Don’t Banish Your Bad Thoughts

Photo-Illustration: by The Cut; Photo: Phoenix LoSavio

What do we do with the absolutely uncontrollable stream of thoughts having a ticker-tape parade through our brains? The things we’d be embarrassed to say aloud, so we don’t — and yet, it feels like they’re announcing themselves to anyone who glances our way, causing us to stutter our way through small talk and merging into an endless loop of existential crises?

If you’re Nada Alić, you indulge them. You don’t suppress them — you yank them to the surface, imagine the most extreme outcome, and then you write them down. Her debut collection of short stories, Bad Thoughts, is the result. Some of the stories are dark and unsettling, while others are delightfully ridiculous. But throughout, Alić’s deeply funny voice carries us through the total absurdity of today’s world. It’s not easy to make comedy from the anxieties and general horror we’re all experiencing, but she manages to strike a balance — acknowledging how bad the bad truly is while reminding us we can feel mirth too.

Her ability to hold disparate truths can be credited at least in part to her multi-hyphenate identity; she’s the child of Croatian immigrants, was raised in Canada, and herself immigrated to Los Angeles nine years ago. Her incisive yet loving depictions of 20-something society in Los Angeles are vivid, and the unease her characters often feel is visceral. You’re at the bad party, having bad thoughts, and you know that she’s been there too, which makes it all feel sort of okay.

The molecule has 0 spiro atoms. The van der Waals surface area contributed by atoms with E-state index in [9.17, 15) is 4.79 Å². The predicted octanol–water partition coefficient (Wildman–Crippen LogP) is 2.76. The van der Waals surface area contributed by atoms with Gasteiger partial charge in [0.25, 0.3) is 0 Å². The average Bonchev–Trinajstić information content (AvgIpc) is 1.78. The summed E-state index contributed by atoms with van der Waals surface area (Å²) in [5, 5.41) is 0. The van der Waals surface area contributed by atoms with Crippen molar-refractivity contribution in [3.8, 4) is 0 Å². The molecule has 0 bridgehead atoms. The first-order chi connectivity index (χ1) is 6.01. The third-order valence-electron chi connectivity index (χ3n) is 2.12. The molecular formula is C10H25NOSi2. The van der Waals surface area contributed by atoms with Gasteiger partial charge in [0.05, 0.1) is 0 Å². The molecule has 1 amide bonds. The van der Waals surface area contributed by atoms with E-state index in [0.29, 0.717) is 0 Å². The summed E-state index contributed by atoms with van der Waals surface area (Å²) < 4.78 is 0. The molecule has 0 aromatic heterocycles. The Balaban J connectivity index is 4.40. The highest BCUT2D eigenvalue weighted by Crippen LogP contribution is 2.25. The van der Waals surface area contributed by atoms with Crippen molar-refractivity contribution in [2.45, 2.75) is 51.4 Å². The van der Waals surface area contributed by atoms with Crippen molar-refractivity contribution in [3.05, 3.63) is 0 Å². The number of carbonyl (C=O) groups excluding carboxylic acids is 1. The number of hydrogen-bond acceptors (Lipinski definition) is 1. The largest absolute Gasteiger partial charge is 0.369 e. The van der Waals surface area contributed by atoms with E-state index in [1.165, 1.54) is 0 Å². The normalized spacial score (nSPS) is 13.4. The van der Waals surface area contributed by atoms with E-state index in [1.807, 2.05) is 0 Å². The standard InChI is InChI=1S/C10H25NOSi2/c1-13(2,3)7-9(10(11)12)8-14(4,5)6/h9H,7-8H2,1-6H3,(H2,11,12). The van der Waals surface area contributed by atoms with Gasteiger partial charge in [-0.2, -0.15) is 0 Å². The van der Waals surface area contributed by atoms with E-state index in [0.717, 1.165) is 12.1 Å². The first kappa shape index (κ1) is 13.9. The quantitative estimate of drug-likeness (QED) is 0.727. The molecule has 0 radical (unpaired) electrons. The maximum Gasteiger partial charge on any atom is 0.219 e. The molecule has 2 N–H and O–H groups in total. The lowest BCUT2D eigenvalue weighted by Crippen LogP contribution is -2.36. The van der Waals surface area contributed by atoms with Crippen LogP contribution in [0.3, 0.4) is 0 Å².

Many of the stories in Bad Thoughts are set in L.A. and especially resonate with anyone who’s spent significant time there. Can you talk about how you draw influence or inspiration from your surroundings?

In L.A. specifically, everyone is such a character. Everyone presents themselves as famous and everyone’s always working on their projects. As an immigrant, I have this weird sort of perspective where I can see a lot of the absurdity and the performance that goes on — and also in the ways that I participate in it too. I just find that it’s so rife for funny moments. A lot of it came from my life and my friends and dating in L.A., which was a nightmare. I’m sure if I still lived in Toronto, I would be seeing it through that lens. I spent my whole 20s fantasizing about living in L.A. and not really knowing how I would even do that. I can see things with a little bit more clarity now. I still love it, though,

Your stories are both deeply existential and very funny — how do you strike that balance?